Penn Dental Medicine steps up to care for Afghan refugees

Sixteen students served more than 60 patients at pop-up clinic, with future appointments made for another 35 patients

Togetherness: Faculty and students from Penn Dental Medicine pose during a Dec. 11 pop-up clinic for Afghan refugees.

Philadelphia - Because oral care is essential care, Penn Dental Medicine students stepped up to create a pop-up dental clinic in December for more than 60 Afghan refugees awaiting permanent placement in the Philadelphia area amid the withdrawal of U.S. and NATO forces during the final days of the war in Afghanistan.
"There is a tremendous need to make people healthy and happy," said Mark S. Wolff, D.D.S., Ph.D., dean of the dental school. "And there is a reward you can't count in dollars and cents. It's transformative for these students."

Many of the refugees' resettlement is being managed by the Philadelphia-based Nationalities Service Center, which supports immigrant and refugee clients with health and wellness services, community integration, legal protections, opportunities to achieve English language proficiency and more.

The center has partnered with Penn Dental Medicine since 2019, when the dental school established its Vulnerable Populations Clinic.

Olivia Sheridan, D.M.D., who directs the school's Vulnerable Populations Clinic, said that the dental school is honored to partner with the center in serving their clients.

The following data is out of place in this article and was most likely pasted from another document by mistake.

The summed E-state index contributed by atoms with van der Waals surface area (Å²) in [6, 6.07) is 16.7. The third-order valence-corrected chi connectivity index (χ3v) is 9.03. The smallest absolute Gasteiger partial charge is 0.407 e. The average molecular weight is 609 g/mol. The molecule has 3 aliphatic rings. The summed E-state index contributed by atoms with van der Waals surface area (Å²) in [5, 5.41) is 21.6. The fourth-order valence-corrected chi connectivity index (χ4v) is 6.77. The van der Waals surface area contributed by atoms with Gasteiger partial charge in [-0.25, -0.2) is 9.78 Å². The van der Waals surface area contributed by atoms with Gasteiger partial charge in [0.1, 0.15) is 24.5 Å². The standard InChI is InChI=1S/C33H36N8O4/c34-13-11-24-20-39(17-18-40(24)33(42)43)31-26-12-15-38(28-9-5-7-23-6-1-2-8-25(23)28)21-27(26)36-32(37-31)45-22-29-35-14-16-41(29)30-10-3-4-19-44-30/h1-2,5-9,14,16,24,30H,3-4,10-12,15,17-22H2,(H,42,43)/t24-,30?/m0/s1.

"When we learned of this special need, we were eager to help," she said.

She worked with Leonard Jensen, D.M.D., dental director of the school's community dental care centers, and hygienist Karoline Genung to recruit student volunteers and organize the clinic.

The clinic was set up on a Saturday within a hotel where the refugees were living. Sixteen third- and fourth-year dental students, under the supervision of Drs. Sheridan and Jensen and Ms. Genung, provided care to more than 60 patients, with future appointments made for another 35 patients and 100 hygiene kits dispensed.

"We did not stop until we ran out of supplies," Dr. Sheridan said.

Along with exams, fluoride varnish was applied to everyone seen and over 50 units of silver diamine fluoride were placed, with several atraumatic restorative procedures completed. In addition to dental care, extensive hygiene and nutritional advice was provided.

Dr. Jensen said he was encouraged by the number of students willing to donate their time and talents.

"The curriculum for third- and fourth-year dental student is demanding, but these students really came through," he said.

The number of patients needing immediate major treatment, along with the poor condition of all of the patients' teeth, spurred the dental school to expand the service of its Vulnerable Populations Clinic. Running through July 1, the clinic will expand its hours from two to three days per week.

"The demand is still there," Dr. Jensen said.

"Dean Mark Wolff and the entire school administration are deeply committed to supporting these efforts and our student and faculty volunteers have clearly heard the call," said Dr. Sheridan. "They continue to step up and provide this much-needed care for our newest arrivals."

Dr. Jensen summed up the sense of purpose of the clinic's faculty and students and their ongoing efforts.

"These are our neighbors," he said. "We are all related."

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